As for the electoral arithmetic, what defeatism on Boris's part! The kind of ignorant chavs who think that selective schools are wrong because their little Shane, Wayne or Sheena will never pass an exam will not only never vote Conservative, but will probably never vote at all. They are irrelevant. It's all about triangulation, Boris. Margaret's policy to steal Labour votes was to sell council houses. Everyone was astonished by the aspirational instincts she unleashed in the Labour heartlands. Your equivalent could be the restoration of educational opportunity to the working class.

No-one, in their hearts, truly believes in comprehensive schools. Don't listen to what Labour politicians say about it. Look at what they do when it comes to their own children. Cherie Blair, Diane Abbott, Ruth Kelly and Polly Toynbee would be secretly delighted if selective State education was brought back. Of course they won't say so. They will kick, scream and defame, but so what? Triangulate them and move on.

Willetts has a point to precisely this extent. It is best not to hark back to the past. We should not speak of "Grammar Schools" or "the 11+". We need new branding and some less crude (and less final) selection mechanism. If he will apply his two brains to devising such a system; one that Kent Conservatives would accept instead of their Grammar Schools, he will be on to an election-winner.

More than anything else, this is what the Conservatives can do for Britain's future. No nation can long survive the huge waste of human potential represented by the present system. To compete in the world, we need to maximise the potential of every pupil. Even the Socialists know it in their hearts. Even as they ranted against us, they would be secretly, guiltily glad that we had saved their grandchildren from Crosland's evil legacy.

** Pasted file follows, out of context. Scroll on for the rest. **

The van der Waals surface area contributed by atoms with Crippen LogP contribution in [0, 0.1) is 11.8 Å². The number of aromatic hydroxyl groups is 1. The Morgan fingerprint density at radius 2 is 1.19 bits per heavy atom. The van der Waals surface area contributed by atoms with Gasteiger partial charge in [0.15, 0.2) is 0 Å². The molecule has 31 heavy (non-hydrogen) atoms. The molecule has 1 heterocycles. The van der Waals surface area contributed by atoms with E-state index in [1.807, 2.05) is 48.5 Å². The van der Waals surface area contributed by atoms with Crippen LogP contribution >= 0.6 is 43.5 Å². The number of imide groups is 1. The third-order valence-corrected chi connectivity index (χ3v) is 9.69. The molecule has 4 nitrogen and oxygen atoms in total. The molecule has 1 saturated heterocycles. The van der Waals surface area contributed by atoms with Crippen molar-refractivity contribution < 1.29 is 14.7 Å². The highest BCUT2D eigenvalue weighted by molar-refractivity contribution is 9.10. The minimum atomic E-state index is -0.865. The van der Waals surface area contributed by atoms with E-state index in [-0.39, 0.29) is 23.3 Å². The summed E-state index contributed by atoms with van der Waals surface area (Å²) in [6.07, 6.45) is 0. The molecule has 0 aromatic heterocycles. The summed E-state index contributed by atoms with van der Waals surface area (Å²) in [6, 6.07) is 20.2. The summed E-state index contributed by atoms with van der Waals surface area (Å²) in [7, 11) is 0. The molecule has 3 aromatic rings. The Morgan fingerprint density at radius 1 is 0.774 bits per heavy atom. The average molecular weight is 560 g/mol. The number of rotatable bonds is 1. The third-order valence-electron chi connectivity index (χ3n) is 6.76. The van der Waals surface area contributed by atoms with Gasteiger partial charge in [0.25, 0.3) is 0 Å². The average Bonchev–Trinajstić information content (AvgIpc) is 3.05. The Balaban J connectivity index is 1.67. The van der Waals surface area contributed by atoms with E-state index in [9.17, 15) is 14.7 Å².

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I think it is you who has missed my point. In theory, Grammar schools are a good thing. However, there is, as always, a gap between theory and practice. Of course some students from poorer backgrounds will manage to get in, on their merit, but it will be wealthier kids who have had a good deal of training who make up the majority and who largely won't deserve to be there. You say that few parents paid for training then but in the UK now, parents have got used to the idea that private education is the best way to success, since the education system has grown so poor, and so the result of Grammar schools would be different to the impact of the original institutions. It would be foolish to believe that the re-introduction of Grammars would allow for money to be spent on state prep schools to be brought up to a high enough standard to prepare children for entrance exams as they did in the past. However, they were a much more successful system than the present one, which I never denied, despite the truly ridiculous system of testing children at 11 years old. If they were to be brought back, I would advise a system that tested children at 13 and then gave them an opportunity to move up if successful in GCSEs or other work, since judging a child on their abilities at 11 seems silly. Anyway, there is little point in discussing the previous success of these institutions since it was againt the re-introduction of Grammar schools that I protested. Cameron is right to think of it as a "chain around the Tories' necks" in that it is a very unpopular policy and money and time would be better spent on sorting out the existing schools which would suffer if new Grammars were to be introduced. There is no point in harking back to the past since it never does any good to go backwards even if the policy was once seen as successful. Perhaps they were once successful but a great deal of schools which have the potential will be neglected if all the money is to go on helping just a few children.